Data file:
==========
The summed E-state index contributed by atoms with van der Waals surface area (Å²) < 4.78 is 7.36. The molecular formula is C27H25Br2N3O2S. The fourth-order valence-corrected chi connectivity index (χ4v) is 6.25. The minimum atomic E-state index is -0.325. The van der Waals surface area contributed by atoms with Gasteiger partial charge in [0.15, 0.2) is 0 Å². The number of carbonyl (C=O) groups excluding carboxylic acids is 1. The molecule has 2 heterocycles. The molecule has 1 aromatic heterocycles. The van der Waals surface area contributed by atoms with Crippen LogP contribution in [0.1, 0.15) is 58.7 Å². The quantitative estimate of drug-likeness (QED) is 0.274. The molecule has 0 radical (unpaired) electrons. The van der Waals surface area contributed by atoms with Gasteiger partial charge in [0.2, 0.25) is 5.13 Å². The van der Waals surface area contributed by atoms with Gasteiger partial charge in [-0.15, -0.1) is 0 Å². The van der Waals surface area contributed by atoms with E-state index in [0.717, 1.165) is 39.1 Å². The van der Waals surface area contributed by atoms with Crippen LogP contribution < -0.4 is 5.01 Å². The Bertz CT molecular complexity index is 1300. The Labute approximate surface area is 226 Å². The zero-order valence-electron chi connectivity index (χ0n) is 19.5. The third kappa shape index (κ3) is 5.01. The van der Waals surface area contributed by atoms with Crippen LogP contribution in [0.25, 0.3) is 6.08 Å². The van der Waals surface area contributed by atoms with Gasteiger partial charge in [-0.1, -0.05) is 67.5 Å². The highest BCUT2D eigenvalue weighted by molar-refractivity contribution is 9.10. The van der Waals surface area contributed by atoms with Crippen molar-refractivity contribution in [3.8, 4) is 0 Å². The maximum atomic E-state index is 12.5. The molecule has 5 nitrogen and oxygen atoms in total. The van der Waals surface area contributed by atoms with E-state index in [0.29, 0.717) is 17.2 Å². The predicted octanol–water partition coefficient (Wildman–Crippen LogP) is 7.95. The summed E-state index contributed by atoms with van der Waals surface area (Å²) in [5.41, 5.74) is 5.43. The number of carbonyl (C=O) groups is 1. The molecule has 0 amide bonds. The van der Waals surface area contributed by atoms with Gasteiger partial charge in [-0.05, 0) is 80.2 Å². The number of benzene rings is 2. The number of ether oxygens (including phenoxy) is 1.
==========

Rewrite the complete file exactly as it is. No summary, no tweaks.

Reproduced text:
The summed E-state index contributed by atoms with van der Waals surface area (Å²) < 4.78 is 7.36. The molecular formula is C27H25Br2N3O2S. The fourth-order valence-corrected chi connectivity index (χ4v) is 6.25. The minimum atomic E-state index is -0.325. The van der Waals surface area contributed by atoms with Gasteiger partial charge in [0.15, 0.2) is 0 Å². The number of carbonyl (C=O) groups excluding carboxylic acids is 1. The molecule has 2 heterocycles. The molecule has 1 aromatic heterocycles. The van der Waals surface area contributed by atoms with Crippen LogP contribution in [0.1, 0.15) is 58.7 Å². The quantitative estimate of drug-likeness (QED) is 0.274. The molecule has 0 radical (unpaired) electrons. The van der Waals surface area contributed by atoms with Gasteiger partial charge in [0.2, 0.25) is 5.13 Å². The van der Waals surface area contributed by atoms with Gasteiger partial charge in [-0.15, -0.1) is 0 Å². The van der Waals surface area contributed by atoms with E-state index in [0.717, 1.165) is 39.1 Å². The van der Waals surface area contributed by atoms with Crippen LogP contribution < -0.4 is 5.01 Å². The Bertz CT molecular complexity index is 1300. The Labute approximate surface area is 226 Å². The zero-order valence-electron chi connectivity index (χ0n) is 19.5. The third kappa shape index (κ3) is 5.01. The van der Waals surface area contributed by atoms with Crippen LogP contribution in [0.25, 0.3) is 6.08 Å². The van der Waals surface area contributed by atoms with Gasteiger partial charge in [-0.1, -0.05) is 67.5 Å². The highest BCUT2D eigenvalue weighted by molar-refractivity contribution is 9.10. The van der Waals surface area contributed by atoms with Crippen molar-refractivity contribution in [3.8, 4) is 0 Å². The maximum atomic E-state index is 12.5. The molecule has 5 nitrogen and oxygen atoms in total. The van der Waals surface area contributed by atoms with E-state index in [0.29, 0.717) is 17.2 Å². The predicted octanol–water partition coefficient (Wildman–Crippen LogP) is 7.95. The summed E-state index contributed by atoms with van der Waals surface area (Å²) in [5.41, 5.74) is 5.43. The number of carbonyl (C=O) groups is 1. The molecule has 0 amide bonds. The van der Waals surface area contributed by atoms with Gasteiger partial charge in [-0.05, 0) is 80.2 Å². The number of benzene rings is 2. The number of ether oxygens (including phenoxy) is 1.